re: changing a script?
Posted by: peter3053 04:20 am EDT 08/23/21
In reply to: changing a script? - dooey 10:52 pm EDT 08/22/21

It depends on the personalities involved; what change is being requested; whether or not the author is still living, and/or still represented by an agent; the proximity of the author or their agents to the actual production (and the level of the production); also, the conditions under which the production is occurring can have an effect (do words in the script allude to an indoor/outdoor setting, for example.)

If the relationship between the author and director is fruitful and positive, a respectful discussion will lead to the outcome, one way or the other.

I imagine in the case of Fiasco, there would surely need to have been negotiations with the agent and , through the agent, with the authors involved. (The status of the company making the request, and whether the authors trust their aesthetic, would matter here.)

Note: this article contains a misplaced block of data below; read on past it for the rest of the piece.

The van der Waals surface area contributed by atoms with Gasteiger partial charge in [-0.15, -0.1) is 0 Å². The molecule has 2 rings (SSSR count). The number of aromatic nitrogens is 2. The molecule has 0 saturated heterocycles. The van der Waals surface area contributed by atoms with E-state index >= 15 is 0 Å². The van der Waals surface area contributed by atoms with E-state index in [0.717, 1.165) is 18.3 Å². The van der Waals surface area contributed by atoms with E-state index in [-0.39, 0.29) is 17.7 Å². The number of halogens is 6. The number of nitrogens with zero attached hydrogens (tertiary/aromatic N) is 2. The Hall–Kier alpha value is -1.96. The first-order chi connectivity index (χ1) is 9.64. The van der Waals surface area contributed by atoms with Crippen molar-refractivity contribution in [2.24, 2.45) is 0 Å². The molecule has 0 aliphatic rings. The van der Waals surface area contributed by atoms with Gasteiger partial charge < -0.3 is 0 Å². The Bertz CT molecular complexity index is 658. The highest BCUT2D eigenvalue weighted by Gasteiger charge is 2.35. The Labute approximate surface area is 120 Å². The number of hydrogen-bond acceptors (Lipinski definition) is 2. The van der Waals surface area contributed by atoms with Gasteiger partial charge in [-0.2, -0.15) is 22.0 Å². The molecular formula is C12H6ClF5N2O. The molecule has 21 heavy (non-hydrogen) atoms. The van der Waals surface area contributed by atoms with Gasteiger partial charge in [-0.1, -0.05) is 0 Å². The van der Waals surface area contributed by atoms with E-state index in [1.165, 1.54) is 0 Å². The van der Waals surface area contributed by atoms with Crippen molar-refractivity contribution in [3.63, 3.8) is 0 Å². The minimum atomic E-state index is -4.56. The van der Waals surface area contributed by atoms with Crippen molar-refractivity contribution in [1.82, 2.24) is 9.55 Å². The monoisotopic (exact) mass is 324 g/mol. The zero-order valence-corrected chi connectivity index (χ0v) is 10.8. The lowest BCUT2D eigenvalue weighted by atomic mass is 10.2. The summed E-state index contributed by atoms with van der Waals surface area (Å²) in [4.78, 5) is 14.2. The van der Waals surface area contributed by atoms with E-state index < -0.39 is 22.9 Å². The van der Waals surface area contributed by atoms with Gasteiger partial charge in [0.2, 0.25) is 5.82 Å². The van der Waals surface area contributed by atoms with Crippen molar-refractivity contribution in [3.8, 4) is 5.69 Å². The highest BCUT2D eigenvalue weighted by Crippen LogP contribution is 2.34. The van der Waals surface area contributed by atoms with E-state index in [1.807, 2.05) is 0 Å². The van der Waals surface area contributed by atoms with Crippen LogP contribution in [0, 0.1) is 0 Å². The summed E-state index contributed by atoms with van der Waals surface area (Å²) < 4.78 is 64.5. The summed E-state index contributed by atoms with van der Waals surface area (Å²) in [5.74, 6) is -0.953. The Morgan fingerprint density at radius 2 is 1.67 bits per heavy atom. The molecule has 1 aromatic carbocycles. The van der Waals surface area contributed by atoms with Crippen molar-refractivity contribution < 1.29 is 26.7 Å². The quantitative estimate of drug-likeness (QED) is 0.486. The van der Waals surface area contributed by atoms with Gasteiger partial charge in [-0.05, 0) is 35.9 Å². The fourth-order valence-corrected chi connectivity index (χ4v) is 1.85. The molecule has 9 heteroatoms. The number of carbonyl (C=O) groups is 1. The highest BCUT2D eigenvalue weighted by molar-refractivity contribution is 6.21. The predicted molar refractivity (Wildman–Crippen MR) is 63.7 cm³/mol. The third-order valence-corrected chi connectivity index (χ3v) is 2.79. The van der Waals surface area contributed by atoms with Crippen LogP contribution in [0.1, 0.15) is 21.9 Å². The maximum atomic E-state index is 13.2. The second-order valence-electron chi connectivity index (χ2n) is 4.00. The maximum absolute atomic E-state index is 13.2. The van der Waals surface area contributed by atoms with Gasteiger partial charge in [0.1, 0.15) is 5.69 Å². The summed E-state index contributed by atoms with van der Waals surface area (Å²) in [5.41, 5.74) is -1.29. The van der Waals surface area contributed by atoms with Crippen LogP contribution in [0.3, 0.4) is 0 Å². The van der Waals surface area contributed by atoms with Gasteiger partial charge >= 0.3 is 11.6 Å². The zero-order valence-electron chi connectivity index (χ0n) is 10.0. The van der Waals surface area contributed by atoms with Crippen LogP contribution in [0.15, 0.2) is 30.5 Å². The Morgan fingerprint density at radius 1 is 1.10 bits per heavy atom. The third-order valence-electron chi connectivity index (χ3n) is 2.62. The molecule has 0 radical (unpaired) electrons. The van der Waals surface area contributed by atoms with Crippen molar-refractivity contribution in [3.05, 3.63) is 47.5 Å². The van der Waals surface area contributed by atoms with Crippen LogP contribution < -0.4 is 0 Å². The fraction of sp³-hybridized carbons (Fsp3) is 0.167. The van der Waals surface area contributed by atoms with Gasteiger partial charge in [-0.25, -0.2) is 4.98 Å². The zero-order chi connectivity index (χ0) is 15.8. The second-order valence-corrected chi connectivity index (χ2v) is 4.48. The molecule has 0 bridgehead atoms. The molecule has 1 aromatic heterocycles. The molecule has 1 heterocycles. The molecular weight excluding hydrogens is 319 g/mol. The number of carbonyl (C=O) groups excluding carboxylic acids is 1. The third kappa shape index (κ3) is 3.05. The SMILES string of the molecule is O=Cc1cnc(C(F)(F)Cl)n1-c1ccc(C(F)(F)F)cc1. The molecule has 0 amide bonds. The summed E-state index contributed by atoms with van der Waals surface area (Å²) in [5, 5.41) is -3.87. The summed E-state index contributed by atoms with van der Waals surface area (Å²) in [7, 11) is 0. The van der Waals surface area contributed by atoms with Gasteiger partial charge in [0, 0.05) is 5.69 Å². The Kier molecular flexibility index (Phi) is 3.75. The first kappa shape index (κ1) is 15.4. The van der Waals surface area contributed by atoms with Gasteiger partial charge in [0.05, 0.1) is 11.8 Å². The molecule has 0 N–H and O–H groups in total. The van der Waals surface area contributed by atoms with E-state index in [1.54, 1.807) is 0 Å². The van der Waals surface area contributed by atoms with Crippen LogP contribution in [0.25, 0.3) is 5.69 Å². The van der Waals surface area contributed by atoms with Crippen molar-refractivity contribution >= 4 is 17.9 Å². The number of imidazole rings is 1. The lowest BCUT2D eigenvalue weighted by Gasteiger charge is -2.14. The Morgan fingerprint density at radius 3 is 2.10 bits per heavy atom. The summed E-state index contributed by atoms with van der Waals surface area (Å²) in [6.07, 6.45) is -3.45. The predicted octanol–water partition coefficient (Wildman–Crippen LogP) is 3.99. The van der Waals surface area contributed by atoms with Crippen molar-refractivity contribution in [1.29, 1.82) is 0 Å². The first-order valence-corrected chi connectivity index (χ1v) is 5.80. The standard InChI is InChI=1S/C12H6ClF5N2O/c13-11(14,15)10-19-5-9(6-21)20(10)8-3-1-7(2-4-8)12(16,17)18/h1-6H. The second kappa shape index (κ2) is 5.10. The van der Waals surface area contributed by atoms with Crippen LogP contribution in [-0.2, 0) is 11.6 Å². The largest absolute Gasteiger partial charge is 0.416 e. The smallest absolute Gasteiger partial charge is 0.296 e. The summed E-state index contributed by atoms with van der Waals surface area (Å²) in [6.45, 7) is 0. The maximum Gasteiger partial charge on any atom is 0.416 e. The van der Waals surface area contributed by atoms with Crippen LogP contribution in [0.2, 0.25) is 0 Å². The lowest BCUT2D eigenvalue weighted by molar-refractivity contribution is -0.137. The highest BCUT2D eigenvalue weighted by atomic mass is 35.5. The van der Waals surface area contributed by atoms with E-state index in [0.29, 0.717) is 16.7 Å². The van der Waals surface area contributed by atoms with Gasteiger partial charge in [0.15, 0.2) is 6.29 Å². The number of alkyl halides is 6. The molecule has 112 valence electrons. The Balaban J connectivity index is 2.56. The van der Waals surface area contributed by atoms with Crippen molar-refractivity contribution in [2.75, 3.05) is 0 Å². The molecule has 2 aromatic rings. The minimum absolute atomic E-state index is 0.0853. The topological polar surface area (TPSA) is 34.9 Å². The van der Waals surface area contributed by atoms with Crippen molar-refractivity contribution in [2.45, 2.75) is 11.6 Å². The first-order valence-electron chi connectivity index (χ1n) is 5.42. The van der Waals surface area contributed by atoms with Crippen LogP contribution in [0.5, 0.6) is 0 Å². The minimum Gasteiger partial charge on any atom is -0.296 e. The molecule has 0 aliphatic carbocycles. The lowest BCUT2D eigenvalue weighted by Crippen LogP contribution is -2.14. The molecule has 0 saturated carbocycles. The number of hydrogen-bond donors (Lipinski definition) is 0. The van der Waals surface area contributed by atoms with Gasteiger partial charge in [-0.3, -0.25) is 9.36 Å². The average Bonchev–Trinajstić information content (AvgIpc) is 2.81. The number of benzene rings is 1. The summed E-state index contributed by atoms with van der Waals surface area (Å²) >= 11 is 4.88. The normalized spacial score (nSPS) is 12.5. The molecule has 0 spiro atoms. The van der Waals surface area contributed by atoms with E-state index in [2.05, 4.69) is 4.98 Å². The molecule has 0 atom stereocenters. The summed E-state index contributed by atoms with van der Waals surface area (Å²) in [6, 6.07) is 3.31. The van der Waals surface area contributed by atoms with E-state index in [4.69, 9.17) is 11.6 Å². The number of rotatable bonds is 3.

Sometimes problems arise when the production is afar, and the author or agent finds out too late that an egregious change has been imposed. (I remember an horrific story re a production of Man of La Mancha which the author saw in a foreign land and simply could not understand what was taking place on stage or how it bore any relation to the original - and not just because of the change of language.)

Sondheim spoke of a production of Merrily We Roll Along which reversed the chronology to the "arrow of time" (forwards), and he was horrified; and I think it was stopped. When this sort of dramatic change occurs, one begins to ponder why the director wanted to do the show at all.)

With all these things, being upfront and seeking the permission of the author, and respecting their intentions and decisions, is the critical thing.

But Shakespeare doesn't kick up too much of a fuss, I'm told.

And when they do Oedipus Rex, Sophocles turns a blind eye ... or two.

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